|The first excerpt represents the past or something you must release, and is drawn from Unconscious Comedians by Honore de Balzac:
while conversing with others.
"My dear child," said Leon to Carabine, "this is my cousin, a
manufacturer, who descended upon me from the Pyrenees this morning. He
knows nothing of Paris, and he wants Massol to help him in a suit he
has before the Council of State. We have therefore taken the liberty
to bring him--his name is Gazonal--to supper, entreating you to leave
him his full senses."
"That's as monsieur pleases; wine is dear," said Carabine, looking
Gazonal over from head to foot, and thinking him in no way remarkable.
Gazonal, bewildered by the toilets, the lights, the gilding, the
chatter of the various groups whom he thought to be discussing him,
|The second excerpt represents the present or the deciding factor of the moment, and is drawn from King Henry VI by William Shakespeare:
He will be found a dangerous protector.
Why should he, then, protect our sovereign,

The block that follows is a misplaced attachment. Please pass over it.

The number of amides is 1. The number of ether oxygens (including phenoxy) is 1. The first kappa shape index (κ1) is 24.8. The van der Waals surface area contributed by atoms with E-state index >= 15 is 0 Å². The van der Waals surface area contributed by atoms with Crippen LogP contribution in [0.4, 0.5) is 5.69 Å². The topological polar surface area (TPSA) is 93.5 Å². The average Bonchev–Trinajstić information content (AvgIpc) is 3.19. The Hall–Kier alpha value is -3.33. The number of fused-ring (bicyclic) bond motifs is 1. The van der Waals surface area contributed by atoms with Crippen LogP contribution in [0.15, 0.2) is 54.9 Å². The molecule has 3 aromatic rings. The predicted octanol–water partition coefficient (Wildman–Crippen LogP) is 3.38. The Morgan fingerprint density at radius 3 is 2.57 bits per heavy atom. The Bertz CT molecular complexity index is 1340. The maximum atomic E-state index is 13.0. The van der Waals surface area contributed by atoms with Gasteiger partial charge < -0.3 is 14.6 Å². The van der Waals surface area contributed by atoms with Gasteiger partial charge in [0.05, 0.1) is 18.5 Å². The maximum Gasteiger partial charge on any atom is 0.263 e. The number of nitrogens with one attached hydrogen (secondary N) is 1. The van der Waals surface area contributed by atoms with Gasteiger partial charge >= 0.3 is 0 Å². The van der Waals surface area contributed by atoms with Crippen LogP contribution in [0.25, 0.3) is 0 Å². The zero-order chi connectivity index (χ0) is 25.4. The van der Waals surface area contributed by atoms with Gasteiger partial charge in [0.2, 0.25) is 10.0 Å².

He being of age to govern of himself?--
Cousin of Somerset, join you with me,
And all together, with the Duke of Suffolk,
We'll quickly hoise Duke Humphrey from his seat.
This weighty business will not brook delay;
I'll to the Duke of Suffolk presently.
|The third excerpt represents the future or something you must embrace, and is drawn from Alexander's Bridge by Willa Cather:
this morning that something splendid was
going to turn up. I thought it might be Sister
Kate or Cousin Mike would be happening along.
I never dreamed it would be you, Bartley.
But why do you let me chatter on like this?
Come over to the fire; you're chilled through."
She pushed him toward the big chair by the fire,
and sat down on a stool at the opposite side
of the hearth, her knees drawn up to her chin,
laughing like a happy little girl.
"When did you come, Bartley, and how